Subscribe to
Opera Today

Receive articles and news via RSS feeds or email subscription.


facebook-icon.png


twitter_logo[1].gif



Plumbago_9780993198359_1.png

9780521746472.png

0810888688.gif

0810882728.gif

Recently in Reviews

Proms at ... Cadogan Hall 5: Louise Alder and Gary Matthewman

“On the wings of song, I’ll bear you away …” So sings the poet-speaker in Mendelssohn’s 1835 setting of Heine’s ‘Auf Flügeln des Gesanges’. And, borne aloft we were during this lunchtime Prom by Louise Alder and Gary Matthewman which soared progressively higher as the performers took us on a journey through a spectrum of lieder from the first half of the nineteenth century.

Glowing Verdi at Glimmerglass

From the first haunting, glistening sound of the orchestral strings to the ponderous final strokes in the score that echoed the dying heartbeats of a doomed heroine, Glimmerglass Festival’s superior La Traviata was an indelible achievement.

Médée in Salzburg

Though Luigi Cherubini long outlived the carnage of the French Revolution his 1797 opéra comique [with spoken dialogue] Médée fell well within the “horror opera” genre that responded to the spirit of its time. These days however Médée is but an esoteric and extremely challenging late addition to the international repertory.

Queen: A Royal Jewel at Glimmerglass

Tchaikovsky’s grand opera The Queen of Spades might seem an unlikely fit for the multi-purpose room of the Pavilion on the Glimmerglass campus but that qualm would fail to reckon with the superior creative gifts of the production team at this prestigious festival.

Blue Diversifies Glimmerglass Fare

Glimmerglass Festival has commendably taken on a potent social theme in producing the World Premiere of composer Jeanine Tesori and librettist Tazewell Thompson’s Blue.

Vibrant Versailles Dazzles In Upstate New York

From the shimmering first sounds and alluring opening visual effects of Glimmerglass Festival’s The Ghosts of Versailles, it was apparent that we were in for an evening of aural and theatrical splendors worthy of its namesake palace.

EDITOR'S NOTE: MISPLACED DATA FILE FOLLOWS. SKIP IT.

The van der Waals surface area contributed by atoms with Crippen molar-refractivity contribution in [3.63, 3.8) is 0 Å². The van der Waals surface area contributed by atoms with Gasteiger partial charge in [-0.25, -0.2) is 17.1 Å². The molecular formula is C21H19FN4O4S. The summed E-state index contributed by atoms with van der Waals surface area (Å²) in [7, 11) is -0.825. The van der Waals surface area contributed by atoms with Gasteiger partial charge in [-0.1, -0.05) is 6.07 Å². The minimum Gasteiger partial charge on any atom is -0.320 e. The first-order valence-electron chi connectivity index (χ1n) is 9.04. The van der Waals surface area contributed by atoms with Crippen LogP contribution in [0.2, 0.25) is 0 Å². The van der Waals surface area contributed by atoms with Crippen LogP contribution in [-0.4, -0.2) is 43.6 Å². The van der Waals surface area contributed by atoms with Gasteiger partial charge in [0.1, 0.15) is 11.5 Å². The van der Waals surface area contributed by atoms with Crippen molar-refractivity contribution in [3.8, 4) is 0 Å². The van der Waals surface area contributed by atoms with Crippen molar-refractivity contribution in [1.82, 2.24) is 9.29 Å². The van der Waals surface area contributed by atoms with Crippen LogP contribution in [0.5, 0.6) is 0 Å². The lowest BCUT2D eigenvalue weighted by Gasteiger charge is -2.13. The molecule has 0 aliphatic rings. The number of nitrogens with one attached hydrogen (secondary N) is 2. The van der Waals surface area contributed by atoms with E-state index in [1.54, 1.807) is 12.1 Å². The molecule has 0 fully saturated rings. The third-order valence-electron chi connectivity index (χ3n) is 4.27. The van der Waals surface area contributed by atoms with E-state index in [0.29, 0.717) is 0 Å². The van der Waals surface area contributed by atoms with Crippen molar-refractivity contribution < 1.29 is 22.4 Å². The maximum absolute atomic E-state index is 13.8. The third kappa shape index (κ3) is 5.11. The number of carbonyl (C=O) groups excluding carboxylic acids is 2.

Gilda: “G for glorious”

For months we were threatened with a “feminist take” on Verdi’s boiling 1851 melodrama; the program essay was a classic mashup of contemporary psychobabble perfectly captured in its all-caps headline: DESTRUCTIVE PARENTS, TOXIC MASCULINITY, AND BAD DECISIONS.

Simon Boccanegra in Salzburg

It’s an inescapable reference. Among the myriad "Viva Genova!" tweets the Genovese populace shared celebrating its new doge, the pirate Simon Boccanegra, one stood out — “Make Genoa Great Again!” A hell of a mess ensued for years and years and the drinking water was poisonous as well.

Rigoletto at Macerata Opera Festival

In this era of operatic globalization, I don’t recall ever attending a summer opera festival where no one around me uttered a single word of spoken English all night. Yet I recently had this experience at the Macerata Opera Festival. This festival is not only a pure Italian experience, in the best sense, but one of the undiscovered gems of the European summer season.

BBC Prom 37: A transcendent L’enfance du Christ at the Albert Hall

Notwithstanding the cancellation of Dame Sarah Connolly and Sir Mark Elder, due to ill health, and an inconsiderate audience in moments of heightened emotion, this performance was an unequivocal joy, wonderfully paced and marked by first class accounts from four soloists and orchestral playing from the Hallé that was the last word in refinement.

Tannhäuser at Bayreuth

Stage director Tobias Kratzer sorely tempts destruction in his Bayreuth deconstruction of Wagner’s delicate Tannhäuser, though he was soundly thwarted at the third performance by conductor Christian Thielemann pinch hitting for Valery Gergiev.

Opera in the Quarry: Die Zauberflöte at St Margarethen near Eisenstadt, Austria

Oper im Steinbruch (Opera in the Quarry) presents opera in the 2000 quarry at St Margarethen near Eisenstadt in Austria. Opera has been performed there since the late 1990s, but there was no opera last year and this year is the first under the new artistic director Daniel Serafin, himself a former singer but with a degree in business administration and something of a minor Austrian celebrity as he has been on the country's equivalent of Strictly Come Dancing twice.

BBC Prom 39: Sea Pictures from the BBC National Orchestra of Wales

Sea Pictures: both the name of Elgar’s five-song cycle for contralto and orchestra, performed at this BBC Prom by Catriona Morison, winner of the Cardiff Singer of the World Main Prize in 2017, and a fitting title for this whole concert by the BBC National Orchestra of Wales conducted by Elim Chan, which juxtaposed a first half of songs of the sea, fair and fraught, with, post-interval, compositions inspired by paintings.

BBC Prom 32: DiDonato spellbinds in Berlioz and the NYO of the USA magnificently scales Strauss

As much as the Proms strives to stand above the events of its time, that doesn’t mean the musicians, conductors or composers who perform there should necessarily do so.

Get Into Opera with this charming, rural L'elisir

Site-specific operas are commonplace these days, but at The Octagon Barn in Norwich, Genevieve Raghu, founder and Artistic Director of Into Opera, contrived to make a site persuasively opera-specific.

A disappointing Prom from Nathalie Stutzmann and BBCNOW